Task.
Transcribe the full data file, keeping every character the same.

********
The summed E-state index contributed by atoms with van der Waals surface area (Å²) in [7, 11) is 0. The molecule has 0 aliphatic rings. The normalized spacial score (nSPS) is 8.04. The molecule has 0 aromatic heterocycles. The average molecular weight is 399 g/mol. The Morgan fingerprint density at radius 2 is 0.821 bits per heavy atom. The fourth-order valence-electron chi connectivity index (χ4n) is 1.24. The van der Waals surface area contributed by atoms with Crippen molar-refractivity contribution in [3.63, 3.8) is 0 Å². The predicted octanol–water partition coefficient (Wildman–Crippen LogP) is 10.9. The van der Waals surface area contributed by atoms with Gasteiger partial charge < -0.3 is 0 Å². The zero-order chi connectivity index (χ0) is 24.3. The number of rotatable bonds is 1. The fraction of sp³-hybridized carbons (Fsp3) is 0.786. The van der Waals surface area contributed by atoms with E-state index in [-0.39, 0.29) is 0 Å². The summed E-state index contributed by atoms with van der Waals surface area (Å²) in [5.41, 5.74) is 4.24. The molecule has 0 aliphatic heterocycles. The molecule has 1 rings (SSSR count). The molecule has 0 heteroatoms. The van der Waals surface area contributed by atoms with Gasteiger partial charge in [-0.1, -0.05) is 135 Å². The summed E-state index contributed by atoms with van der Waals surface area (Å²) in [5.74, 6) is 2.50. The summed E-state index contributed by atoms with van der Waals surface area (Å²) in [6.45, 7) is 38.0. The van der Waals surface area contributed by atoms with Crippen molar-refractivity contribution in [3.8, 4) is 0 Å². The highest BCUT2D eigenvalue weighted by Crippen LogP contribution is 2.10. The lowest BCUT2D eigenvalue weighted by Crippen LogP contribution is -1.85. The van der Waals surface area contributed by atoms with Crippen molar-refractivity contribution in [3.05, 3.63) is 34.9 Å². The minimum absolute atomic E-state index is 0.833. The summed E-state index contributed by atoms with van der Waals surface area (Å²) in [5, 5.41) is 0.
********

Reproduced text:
The summed E-state index contributed by atoms with van der Waals surface area (Å²) in [7, 11) is 0. The molecule has 0 aliphatic rings. The normalized spacial score (nSPS) is 8.04. The molecule has 0 aromatic heterocycles. The average molecular weight is 399 g/mol. The Morgan fingerprint density at radius 2 is 0.821 bits per heavy atom. The fourth-order valence-electron chi connectivity index (χ4n) is 1.24. The van der Waals surface area contributed by atoms with Crippen molar-refractivity contribution in [3.63, 3.8) is 0 Å². The predicted octanol–water partition coefficient (Wildman–Crippen LogP) is 10.9. The van der Waals surface area contributed by atoms with Gasteiger partial charge < -0.3 is 0 Å². The zero-order chi connectivity index (χ0) is 24.3. The number of rotatable bonds is 1. The fraction of sp³-hybridized carbons (Fsp3) is 0.786. The van der Waals surface area contributed by atoms with E-state index in [-0.39, 0.29) is 0 Å². The summed E-state index contributed by atoms with van der Waals surface area (Å²) in [5.41, 5.74) is 4.24. The molecule has 0 aliphatic heterocycles. The molecule has 1 rings (SSSR count). The molecule has 0 heteroatoms. The van der Waals surface area contributed by atoms with Gasteiger partial charge in [-0.1, -0.05) is 135 Å². The summed E-state index contributed by atoms with van der Waals surface area (Å²) in [5.74, 6) is 2.50. The summed E-state index contributed by atoms with van der Waals surface area (Å²) in [6.45, 7) is 38.0. The van der Waals surface area contributed by atoms with Crippen molar-refractivity contribution in [3.8, 4) is 0 Å². The highest BCUT2D eigenvalue weighted by Crippen LogP contribution is 2.10. The lowest BCUT2D eigenvalue weighted by Crippen LogP contribution is -1.85. The van der Waals surface area contributed by atoms with Crippen molar-refractivity contribution in [3.05, 3.63) is 34.9 Å². The minimum absolute atomic E-state index is 0.833. The summed E-state index contributed by atoms with van der Waals surface area (Å²) in [5, 5.41) is 0.